Managing change towards environmentally sustainable health systems (ESHS)


Promoting and managing a systemic change is necessary to advance the environmental sustainability of health systems (ESHS). This was the conclusion of experts and representatives of the WHO Member States at a meeting held in Bonn, Germany, on 24-25 October 2016. They noted the urgency of complementing the current pool of provider-driven sustainability activities with planned change management. This will require a top-down, governance-driven approach that nurtures bottom-up initiative via a mandate and regulatory or institutional frameworks, stakeholder buy-in and Incentives for change, strategic planning and progress metrics.

Benefits and opportunities of ESHS

Health systems are major energy consumers and producers of waste and emissions that affect health. Participants acknowledged the evidence supporting action towards greater environmental sustainability of health systems, both in terms of the need to reduce the environmental impacts of health systems and also on the opportunities and benefits for patients, practitioners, health systems functions and the environment.  Specific areas of sustainability action with proven health and environmental benefits include the minimization and adequate management of healthcare waste and hazardous chemicals, the reduction of greenhouse gas emissions, and the promotion of intersectoral action for health and the environment, among others.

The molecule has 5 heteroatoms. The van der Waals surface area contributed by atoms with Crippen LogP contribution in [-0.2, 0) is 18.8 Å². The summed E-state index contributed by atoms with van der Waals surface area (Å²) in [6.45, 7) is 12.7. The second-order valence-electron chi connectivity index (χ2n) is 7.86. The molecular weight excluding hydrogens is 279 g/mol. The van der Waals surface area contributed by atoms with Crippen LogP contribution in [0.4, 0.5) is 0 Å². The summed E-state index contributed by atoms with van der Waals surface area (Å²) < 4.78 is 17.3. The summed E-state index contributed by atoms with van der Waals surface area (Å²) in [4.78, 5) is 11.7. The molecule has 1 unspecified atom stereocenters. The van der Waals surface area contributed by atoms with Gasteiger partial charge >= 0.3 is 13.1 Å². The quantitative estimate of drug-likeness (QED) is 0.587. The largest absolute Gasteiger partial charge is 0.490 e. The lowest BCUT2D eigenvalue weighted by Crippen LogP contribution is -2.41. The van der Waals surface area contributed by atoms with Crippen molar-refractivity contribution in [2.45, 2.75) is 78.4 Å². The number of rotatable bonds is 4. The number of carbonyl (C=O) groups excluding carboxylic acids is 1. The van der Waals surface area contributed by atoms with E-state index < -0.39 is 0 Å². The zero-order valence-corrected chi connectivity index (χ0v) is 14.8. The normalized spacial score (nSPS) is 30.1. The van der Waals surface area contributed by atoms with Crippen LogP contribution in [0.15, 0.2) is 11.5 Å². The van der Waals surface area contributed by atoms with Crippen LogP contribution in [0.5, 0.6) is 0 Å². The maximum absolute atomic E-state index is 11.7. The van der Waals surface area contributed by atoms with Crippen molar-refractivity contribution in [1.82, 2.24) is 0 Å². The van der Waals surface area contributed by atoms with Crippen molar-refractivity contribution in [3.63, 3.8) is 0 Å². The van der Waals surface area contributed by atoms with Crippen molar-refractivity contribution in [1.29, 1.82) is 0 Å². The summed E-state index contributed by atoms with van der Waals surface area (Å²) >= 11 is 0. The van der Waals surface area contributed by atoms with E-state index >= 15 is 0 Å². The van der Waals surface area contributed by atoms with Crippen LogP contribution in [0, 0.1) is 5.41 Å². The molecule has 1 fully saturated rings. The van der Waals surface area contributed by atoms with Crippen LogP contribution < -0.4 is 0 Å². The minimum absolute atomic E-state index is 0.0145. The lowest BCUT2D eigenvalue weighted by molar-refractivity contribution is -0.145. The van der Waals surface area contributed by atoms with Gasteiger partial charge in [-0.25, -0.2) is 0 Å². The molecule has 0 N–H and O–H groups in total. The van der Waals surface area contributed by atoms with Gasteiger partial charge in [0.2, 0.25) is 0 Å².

Moving the agenda forward

The meeting participants highlighted the importance of taking stock of existing governance-driven initiatives on ESHS that can serve as models for action and a basis to build upon, as well as the need to take into account broad regional trends to target action in policy promotion efforts. Capacity building of the health workforce and public awareness were also emphasized as key enabling factors for a widespread uptake of this topic. The experts and member state participants stressed the relevance that a firm commitment at the upcoming Ministerial Conference on Environment and Health would have in terms of providing support to already existing initiatives, as well as kick starting action in other areas. The meeting also served as a technical platform for the discussion of proposals on the outcome of the declaration for the conference.

The outcomes of this meeting will inform discussions in the upcoming meeting of the European Environment and Health Task Force (EHTF). The results of both events, along with a recently concluded web-based consultation, will be incorporated into the working documents outlining a strategic approach towards environmentally sustainable health systems in the lead up to the Sixth Ministerial Conference on Environment and Health, where ESHS will be a priority theme.